New National Party (South Africa)
The New National Party (NNP) was a South African political party formed in 1997 as the successor to the National Party, which ruled the country from 1948 to 1994. The name change was an attempt to distance itself from its apartheid past, and reinvent itself as a moderate, mainstream conservative and non-racist federal party. The attempt was largely unsuccessful, and in 2005 the New National Party voted to disband itself.
|Leader||Marthinus van Schalkwyk|
|Preceded by||National Party|
|Merged into||African National Congress|
|Ideology||South African nationalism|
Foundation and political platformEdit
The NP entered the democratic era led by former president of South Africa F. W. de Klerk, the winner with Nelson Mandela of the Nobel Peace Prize for his role in dismantling apartheid. He was succeeded by Marthinus van Schalkwyk until the eventual disbanding and merger of the party with the African National Congress (ANC). Van Schalkwyk renamed the party towards the end of 1997. In February 1996, the party had announced that it would become a nonracial, Christian-Democratic political organization, and Van Schalkwyk sought to build on this in his efforts to rebrand the NNP as a nonracial, value driven party.
But the New National Party had some difficulty carving out a political base in post-apartheid South Africa. On the one hand, it still had the legacy of its role under apartheid. On the other hand, it seemed uncertain about its relationship with the government led by the ANC and seemed unable to decide whether it was in a political alliance with the ANC or in opposition. These two issues led to defections to the Democratic Party (DP), which had a historical legacy of being anti-apartheid and was clearly an opposition party to the ANC. It also lost support to other parties.
Election results and alliancesEdit
The NNP fared poorly in the general election of 1999. With 6.87% of the vote, the party lost votes both to the DP and ANC as well as its status as the official opposition nationally and in most provinces. But it remained influential in the Western Cape province, where it was the party of government, despite being pushed into second place there by the ANC. The party faced comparatively smaller losses in the province in large part due to the retention of most of its coloured support, but it also fared better with white voters than in most other provinces. 50% of its voter base now came from this one province, and despite retaining representation in all nine provincial legislatures, it was seemingly becoming a regional political force.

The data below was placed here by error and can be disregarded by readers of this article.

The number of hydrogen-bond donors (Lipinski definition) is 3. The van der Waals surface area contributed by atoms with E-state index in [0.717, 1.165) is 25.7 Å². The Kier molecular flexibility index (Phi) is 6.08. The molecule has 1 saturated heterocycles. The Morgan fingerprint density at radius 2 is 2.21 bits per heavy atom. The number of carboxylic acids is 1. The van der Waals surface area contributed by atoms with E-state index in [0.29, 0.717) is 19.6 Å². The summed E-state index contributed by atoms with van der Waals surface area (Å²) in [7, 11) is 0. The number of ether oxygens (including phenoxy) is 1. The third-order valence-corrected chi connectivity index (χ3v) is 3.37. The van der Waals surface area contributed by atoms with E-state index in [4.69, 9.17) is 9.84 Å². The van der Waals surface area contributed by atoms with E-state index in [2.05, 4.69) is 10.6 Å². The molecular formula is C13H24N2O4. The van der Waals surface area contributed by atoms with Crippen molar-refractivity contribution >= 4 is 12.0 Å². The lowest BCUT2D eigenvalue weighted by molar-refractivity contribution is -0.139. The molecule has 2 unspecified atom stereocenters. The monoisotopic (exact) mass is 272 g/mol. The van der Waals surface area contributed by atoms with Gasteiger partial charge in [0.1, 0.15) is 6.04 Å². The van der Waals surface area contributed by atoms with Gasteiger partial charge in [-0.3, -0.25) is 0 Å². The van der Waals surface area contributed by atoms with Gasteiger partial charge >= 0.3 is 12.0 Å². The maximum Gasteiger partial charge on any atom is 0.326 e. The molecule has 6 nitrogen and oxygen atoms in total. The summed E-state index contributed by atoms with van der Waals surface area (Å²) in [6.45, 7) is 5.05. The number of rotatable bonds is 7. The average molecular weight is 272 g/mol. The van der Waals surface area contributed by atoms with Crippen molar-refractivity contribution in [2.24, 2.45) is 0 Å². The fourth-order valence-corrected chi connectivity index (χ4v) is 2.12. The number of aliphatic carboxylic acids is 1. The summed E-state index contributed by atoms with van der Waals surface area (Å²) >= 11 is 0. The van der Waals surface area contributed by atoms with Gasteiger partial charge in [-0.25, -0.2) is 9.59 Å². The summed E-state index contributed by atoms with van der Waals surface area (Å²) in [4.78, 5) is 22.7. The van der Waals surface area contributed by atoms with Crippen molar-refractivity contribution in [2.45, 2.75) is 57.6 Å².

The party remained in power in the Western Cape through a coalition with the Democratic Party. The two then began to plan a merger in 2000, under the name Democratic Alliance (DA). By 2001 the party had broken away from the DA before the merger could be completed, and instead entered close co-operation with the ANC. In December 2001, the NNP formed a new provincial coalition with the ANC in the Western Cape, and members of the NNP were appointed to the national cabinet.
During the general election of 2004, the NNP was almost eliminated from parliament. Much of its support deserted the party, due to unhappiness with its alliance with the ANC, and its share of the national vote dropped from 6.87% in 1999 to 1.65%, having been 20.4% under the National Party name in 1994. The party was all but wiped out in most provinces and retained only limited pockets of large support in the Western Cape, where it was pushed into a distant third place behind the DA in its former stronghold.
Dissolution and merger with the ANCEdit
With the former governing party now only the sixth-largest in the country, questions were asked about its long-term future, and the leadership of van Schalkwyk. Despite his party's poor performance in the polls, van Schalkwyk was given the cabinet post of Minister of Environmental Affairs and Tourism, as a reward for aligning the NNP with the ANC.
At its assembly on 9 April 2005, the NNP's Federal Council voted by 88 to 2 to disband. It also settled its outstanding debt of R5.2 million to the Absa Group Limited, in preparation for dissolution.
With effect from 5 August 2005, all NNP members of parliament became members of the ANC, in accordance with the system of crossing the floor in South Africa, which allowed politicians, elected on one party ticket, to defect to other parties or becoming independents. This system was repealed in 2009.
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- "Apartheid party bows out with apology". The Guardian. Retrieved 26 July 2016.
- Institutions, Ethnicity, and Political Mobilization in South Africa, page 107
- "Can the ANC win the Western Cape?". Helen Suzman Foundation.
- "ANC-NNP coalition on the cards". Independent Online. 27 October 2001.
- "NNP deputy ministers appointed". News24. 4 November 2002.